Sometimes, when I start my machine, the volume control is set to 100, but it plays relatively quiet. I can fix it by rebooting my machine. Is there a way to restart audio devices, without rebooting the computer?
2have you tried to go into the device manager, find audio file, click right mouse button on it and choose disable. After that once again and choose enable. Hope it works ;)– mnmncDec 20, 2012 at 11:15
Nice idea, device manager lists two "High Definition Audio Device"s under "Sound, video and game controllers". I am able to disable one of them but when I try to disable the second I get a prompt asking to reboot my machine.– xylarDec 20, 2012 at 11:35
Try updating your audio drivers too.– Bigbio2002Jan 3, 2013 at 20:18
I also had to stop AudioEndpointBuilder and restart it
net stop audiosrv net stop AudioEndpointBuilder net start audiosrv net start AudioEndpointBuilder
If you look at Windows' Task Manager's "services" tab, that might help you identify what services you have tied to audio.
35On my system,
net start audiosrvalso started
AudioEndpointBuilderso no need for the final line.– xylarFeb 18, 2013 at 11:11
This doesn't work for my case using Windows 7 32-bit on a HP Mini netbook. Sleeping and waking the computer usually fixes it but in some situations (such as partially buffered YouTube videos) this can have other annoying side effects besides fixing the sound. Feb 16, 2014 at 10:35
10Similar to @xylar comment: Windows Audio service is dependent on Windows Audio Endpoint Builder. Typically when you want to manually start/stop services that involve dependencies they should be nested in the form:
start A, where
B. Another option is to use
services.mscand Restart the lowest level service, which in this case is
Windows Audio Endpoint Builder. That automatically executes all the above in proper order.– mervJun 21, 2014 at 18:21
3SO glad I decided to Google this! -- put the above in a batch script, and BAM, my audio is working again! -- No more need to restart every time my audio craps out on me. -- Freaking awesome. :D Sep 30, 2014 at 17:22
7In Windows 10 it may help if you start cmd in Administrator mode. Mar 20, 2016 at 12:58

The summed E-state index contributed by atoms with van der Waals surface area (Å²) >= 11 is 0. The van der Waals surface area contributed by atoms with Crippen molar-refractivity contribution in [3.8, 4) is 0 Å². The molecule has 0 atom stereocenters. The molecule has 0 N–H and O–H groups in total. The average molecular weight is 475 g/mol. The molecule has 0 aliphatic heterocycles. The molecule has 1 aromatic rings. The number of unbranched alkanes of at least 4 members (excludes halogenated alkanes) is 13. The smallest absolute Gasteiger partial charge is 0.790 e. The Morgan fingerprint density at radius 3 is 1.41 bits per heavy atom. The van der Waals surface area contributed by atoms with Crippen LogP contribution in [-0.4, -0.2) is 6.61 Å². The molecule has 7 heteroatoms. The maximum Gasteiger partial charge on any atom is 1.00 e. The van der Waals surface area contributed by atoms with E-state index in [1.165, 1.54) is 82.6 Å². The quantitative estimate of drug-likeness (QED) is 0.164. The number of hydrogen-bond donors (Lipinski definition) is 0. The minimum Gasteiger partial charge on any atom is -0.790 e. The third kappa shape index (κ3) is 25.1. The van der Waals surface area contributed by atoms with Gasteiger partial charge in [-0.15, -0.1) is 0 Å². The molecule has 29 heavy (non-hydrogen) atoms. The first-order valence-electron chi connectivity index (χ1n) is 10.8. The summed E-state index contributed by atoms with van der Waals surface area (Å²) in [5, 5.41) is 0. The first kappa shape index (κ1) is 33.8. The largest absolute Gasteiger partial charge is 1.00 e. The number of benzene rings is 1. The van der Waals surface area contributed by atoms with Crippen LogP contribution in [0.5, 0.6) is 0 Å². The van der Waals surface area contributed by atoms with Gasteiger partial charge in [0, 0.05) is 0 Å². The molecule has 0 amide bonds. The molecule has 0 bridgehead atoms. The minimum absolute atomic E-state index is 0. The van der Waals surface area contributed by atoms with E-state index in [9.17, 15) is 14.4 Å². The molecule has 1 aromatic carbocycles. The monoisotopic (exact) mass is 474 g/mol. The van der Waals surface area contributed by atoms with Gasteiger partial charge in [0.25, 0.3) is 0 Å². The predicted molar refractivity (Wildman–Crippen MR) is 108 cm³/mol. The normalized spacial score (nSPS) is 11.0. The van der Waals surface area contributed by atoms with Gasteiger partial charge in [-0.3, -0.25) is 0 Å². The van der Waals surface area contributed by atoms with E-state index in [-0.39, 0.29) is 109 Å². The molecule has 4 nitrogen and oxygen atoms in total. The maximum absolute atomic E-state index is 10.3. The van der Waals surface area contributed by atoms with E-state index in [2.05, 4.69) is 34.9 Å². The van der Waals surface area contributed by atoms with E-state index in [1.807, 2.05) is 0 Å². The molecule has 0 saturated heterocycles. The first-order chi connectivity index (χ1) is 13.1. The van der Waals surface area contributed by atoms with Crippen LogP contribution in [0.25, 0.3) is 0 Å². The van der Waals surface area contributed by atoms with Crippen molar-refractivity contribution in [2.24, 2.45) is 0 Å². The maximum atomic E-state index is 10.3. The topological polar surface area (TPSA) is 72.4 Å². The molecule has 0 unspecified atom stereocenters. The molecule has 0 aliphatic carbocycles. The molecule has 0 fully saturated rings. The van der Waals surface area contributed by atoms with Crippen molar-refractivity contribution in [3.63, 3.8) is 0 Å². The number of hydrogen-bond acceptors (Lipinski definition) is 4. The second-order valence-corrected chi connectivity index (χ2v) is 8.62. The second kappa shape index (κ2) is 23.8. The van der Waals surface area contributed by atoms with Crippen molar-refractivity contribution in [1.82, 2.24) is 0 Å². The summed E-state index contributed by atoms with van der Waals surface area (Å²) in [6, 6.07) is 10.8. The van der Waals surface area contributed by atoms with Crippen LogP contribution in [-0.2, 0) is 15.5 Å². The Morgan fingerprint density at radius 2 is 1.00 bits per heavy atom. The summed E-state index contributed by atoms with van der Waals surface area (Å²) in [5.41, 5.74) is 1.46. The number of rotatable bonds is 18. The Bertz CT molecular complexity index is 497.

Open up a command prompt as administrator and run:
net stop audiosrv net start audiosrv
This restarts the Windows service responsible for handling audio.
Thanks god, stupid drivers crashing audio jack on log out.– WarpzitOct 3, 2014 at 9:03
For Windows 7, I used this and hope it will work for all Windows flavors:
- Right click on My Computer
- Chose Manage
- Select Device Manager in the left panel
- Expand Sound, video and game controllers
- Find your audio driver and right click on it.
- Chose Disable
- Right click on the audio driver again
- Chose Enable
It should start working now.
3Not for Windows 7 either, at least not if you care about the "without restarting" part of the question.– arothMar 6, 2016 at 12:32
1@kokbira You can access it using Windows Settings -> Hardware– tmightySep 7, 2018 at 20:18
This worked on Windows 10. I clicked on
View Devices by Connectionand then disabled/reenabled the root item
Intel...Audio Controllerinstead of the child
Speakers (Realtek(R) Audio). BOOM I got windows audio working again without restart. Mar 8, 2020 at 14:35
Check your device manager and go to audio in and outputs. Now check the box show hidden devices (in view) and delete all the devices other than the ones that you have when you didn't show the hidden devices. Reboot.
There must have been some leftover drivers that interfered.
Thanks for the answer, it helped me too. Something stuck in my sound card buffer and kept looping. I was not able to disable my card in Device Manager, (it wanted to restart Windows 7). But stopping the service helped, (though only that did not solve my problem alone).
So this is what I did:
net stop audiosrv net stop AudioEndpointBuilder
Then I was bale to disable the audio device in Device Manager. Then I re-enabled it, and
net start audiosrv
This reset my card and solved my issue.
This problem is intensely annoying. I have found a solution that works for me. It isn't permanent as you have to do it each time the speakers stop, but it is better than restarting all the time.
Go to Device Manager Right click on Sound video and game controllers and click "scan for hardware changes"
That works for me.
I came looking for a way to restart my Creative X-Fi Titanium driver w/out restarting. Sometimes when I change the Mode, I'll get a buzz out of the right channel that may force me to restart Win7 several times to get rid of.
This fix didn't work for me but as I was unable to Disable the X-Fi in the Device Mgr., which stated it would require a restart when I tried. I'd tried to kill all related software, but maybe there was something I missed, being the massive driver that it is.